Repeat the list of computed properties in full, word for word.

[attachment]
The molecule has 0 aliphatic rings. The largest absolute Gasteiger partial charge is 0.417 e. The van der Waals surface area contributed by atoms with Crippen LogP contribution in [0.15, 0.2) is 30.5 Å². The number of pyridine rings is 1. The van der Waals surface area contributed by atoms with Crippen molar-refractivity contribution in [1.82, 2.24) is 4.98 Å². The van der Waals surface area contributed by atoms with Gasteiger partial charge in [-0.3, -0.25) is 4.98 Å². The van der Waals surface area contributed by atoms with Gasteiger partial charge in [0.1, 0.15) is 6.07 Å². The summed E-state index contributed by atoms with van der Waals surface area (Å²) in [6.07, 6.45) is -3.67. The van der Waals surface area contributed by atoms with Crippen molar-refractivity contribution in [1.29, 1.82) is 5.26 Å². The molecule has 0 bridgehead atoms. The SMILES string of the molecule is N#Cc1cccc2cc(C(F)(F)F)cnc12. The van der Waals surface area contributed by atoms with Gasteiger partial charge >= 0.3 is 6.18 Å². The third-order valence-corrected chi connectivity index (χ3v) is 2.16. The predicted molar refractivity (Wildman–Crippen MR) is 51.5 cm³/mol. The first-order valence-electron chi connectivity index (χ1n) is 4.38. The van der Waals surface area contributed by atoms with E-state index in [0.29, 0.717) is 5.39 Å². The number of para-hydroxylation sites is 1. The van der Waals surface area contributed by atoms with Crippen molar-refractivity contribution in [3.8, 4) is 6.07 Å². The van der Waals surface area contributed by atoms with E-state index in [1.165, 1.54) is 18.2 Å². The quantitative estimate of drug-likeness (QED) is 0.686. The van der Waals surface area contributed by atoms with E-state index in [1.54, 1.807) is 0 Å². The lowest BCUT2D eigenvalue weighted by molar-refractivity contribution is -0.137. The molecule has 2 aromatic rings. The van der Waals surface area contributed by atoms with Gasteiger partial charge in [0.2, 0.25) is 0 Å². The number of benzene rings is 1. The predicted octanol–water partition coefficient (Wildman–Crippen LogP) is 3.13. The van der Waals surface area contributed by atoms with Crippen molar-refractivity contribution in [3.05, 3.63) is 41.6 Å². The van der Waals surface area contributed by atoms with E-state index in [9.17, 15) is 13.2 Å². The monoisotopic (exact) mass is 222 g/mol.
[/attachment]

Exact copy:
The molecule has 0 aliphatic rings. The largest absolute Gasteiger partial charge is 0.417 e. The van der Waals surface area contributed by atoms with Crippen LogP contribution in [0.15, 0.2) is 30.5 Å². The number of pyridine rings is 1. The van der Waals surface area contributed by atoms with Crippen molar-refractivity contribution in [1.82, 2.24) is 4.98 Å². The van der Waals surface area contributed by atoms with Gasteiger partial charge in [-0.3, -0.25) is 4.98 Å². The van der Waals surface area contributed by atoms with Gasteiger partial charge in [0.1, 0.15) is 6.07 Å². The summed E-state index contributed by atoms with van der Waals surface area (Å²) in [6.07, 6.45) is -3.67. The van der Waals surface area contributed by atoms with Crippen molar-refractivity contribution in [1.29, 1.82) is 5.26 Å². The molecule has 0 bridgehead atoms. The SMILES string of the molecule is N#Cc1cccc2cc(C(F)(F)F)cnc12. The van der Waals surface area contributed by atoms with Gasteiger partial charge >= 0.3 is 6.18 Å². The third-order valence-corrected chi connectivity index (χ3v) is 2.16. The predicted molar refractivity (Wildman–Crippen MR) is 51.5 cm³/mol. The first-order valence-electron chi connectivity index (χ1n) is 4.38. The van der Waals surface area contributed by atoms with E-state index in [0.29, 0.717) is 5.39 Å². The number of para-hydroxylation sites is 1. The van der Waals surface area contributed by atoms with Crippen molar-refractivity contribution in [3.8, 4) is 6.07 Å². The van der Waals surface area contributed by atoms with E-state index in [1.165, 1.54) is 18.2 Å². The quantitative estimate of drug-likeness (QED) is 0.686. The van der Waals surface area contributed by atoms with E-state index in [1.54, 1.807) is 0 Å². The lowest BCUT2D eigenvalue weighted by molar-refractivity contribution is -0.137. The molecule has 2 aromatic rings. The van der Waals surface area contributed by atoms with Gasteiger partial charge in [0.2, 0.25) is 0 Å². The number of benzene rings is 1. The predicted octanol–water partition coefficient (Wildman–Crippen LogP) is 3.13. The van der Waals surface area contributed by atoms with Crippen molar-refractivity contribution in [3.05, 3.63) is 41.6 Å². The van der Waals surface area contributed by atoms with E-state index in [9.17, 15) is 13.2 Å². The monoisotopic (exact) mass is 222 g/mol.